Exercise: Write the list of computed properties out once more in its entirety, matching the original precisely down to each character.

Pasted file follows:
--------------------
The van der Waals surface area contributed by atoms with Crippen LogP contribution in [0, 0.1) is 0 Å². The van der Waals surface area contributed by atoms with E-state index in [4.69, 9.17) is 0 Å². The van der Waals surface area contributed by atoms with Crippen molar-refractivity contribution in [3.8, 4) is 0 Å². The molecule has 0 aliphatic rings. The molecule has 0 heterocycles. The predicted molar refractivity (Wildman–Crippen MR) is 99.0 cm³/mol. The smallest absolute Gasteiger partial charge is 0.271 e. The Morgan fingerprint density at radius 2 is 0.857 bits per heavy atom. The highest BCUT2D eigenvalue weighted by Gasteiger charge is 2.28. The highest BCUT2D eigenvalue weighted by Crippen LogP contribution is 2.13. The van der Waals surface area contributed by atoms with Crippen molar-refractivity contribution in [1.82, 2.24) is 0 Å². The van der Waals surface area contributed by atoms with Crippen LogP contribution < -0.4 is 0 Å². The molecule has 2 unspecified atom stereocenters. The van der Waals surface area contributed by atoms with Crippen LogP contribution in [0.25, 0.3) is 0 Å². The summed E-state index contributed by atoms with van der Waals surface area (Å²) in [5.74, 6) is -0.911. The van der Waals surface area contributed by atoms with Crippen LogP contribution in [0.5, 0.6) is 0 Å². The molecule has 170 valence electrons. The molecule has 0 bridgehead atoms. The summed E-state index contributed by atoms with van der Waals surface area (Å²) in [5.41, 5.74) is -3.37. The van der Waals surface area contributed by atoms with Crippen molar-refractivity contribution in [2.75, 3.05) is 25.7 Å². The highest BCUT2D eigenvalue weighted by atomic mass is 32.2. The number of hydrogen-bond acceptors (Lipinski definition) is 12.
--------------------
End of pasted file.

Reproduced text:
The van der Waals surface area contributed by atoms with Crippen LogP contribution in [0, 0.1) is 0 Å². The van der Waals surface area contributed by atoms with E-state index in [4.69, 9.17) is 0 Å². The van der Waals surface area contributed by atoms with Crippen molar-refractivity contribution in [3.8, 4) is 0 Å². The molecule has 0 aliphatic rings. The molecule has 0 heterocycles. The predicted molar refractivity (Wildman–Crippen MR) is 99.0 cm³/mol. The smallest absolute Gasteiger partial charge is 0.271 e. The Morgan fingerprint density at radius 2 is 0.857 bits per heavy atom. The highest BCUT2D eigenvalue weighted by Gasteiger charge is 2.28. The highest BCUT2D eigenvalue weighted by Crippen LogP contribution is 2.13. The van der Waals surface area contributed by atoms with Crippen molar-refractivity contribution in [1.82, 2.24) is 0 Å². The van der Waals surface area contributed by atoms with Crippen LogP contribution < -0.4 is 0 Å². The molecule has 2 unspecified atom stereocenters. The van der Waals surface area contributed by atoms with Crippen LogP contribution in [0.25, 0.3) is 0 Å². The summed E-state index contributed by atoms with van der Waals surface area (Å²) in [5.74, 6) is -0.911. The van der Waals surface area contributed by atoms with Crippen LogP contribution in [0.5, 0.6) is 0 Å². The molecule has 170 valence electrons. The molecule has 0 bridgehead atoms. The summed E-state index contributed by atoms with van der Waals surface area (Å²) in [5.41, 5.74) is -3.37. The van der Waals surface area contributed by atoms with Crippen molar-refractivity contribution in [2.75, 3.05) is 25.7 Å². The highest BCUT2D eigenvalue weighted by atomic mass is 32.2. The number of hydrogen-bond acceptors (Lipinski definition) is 12.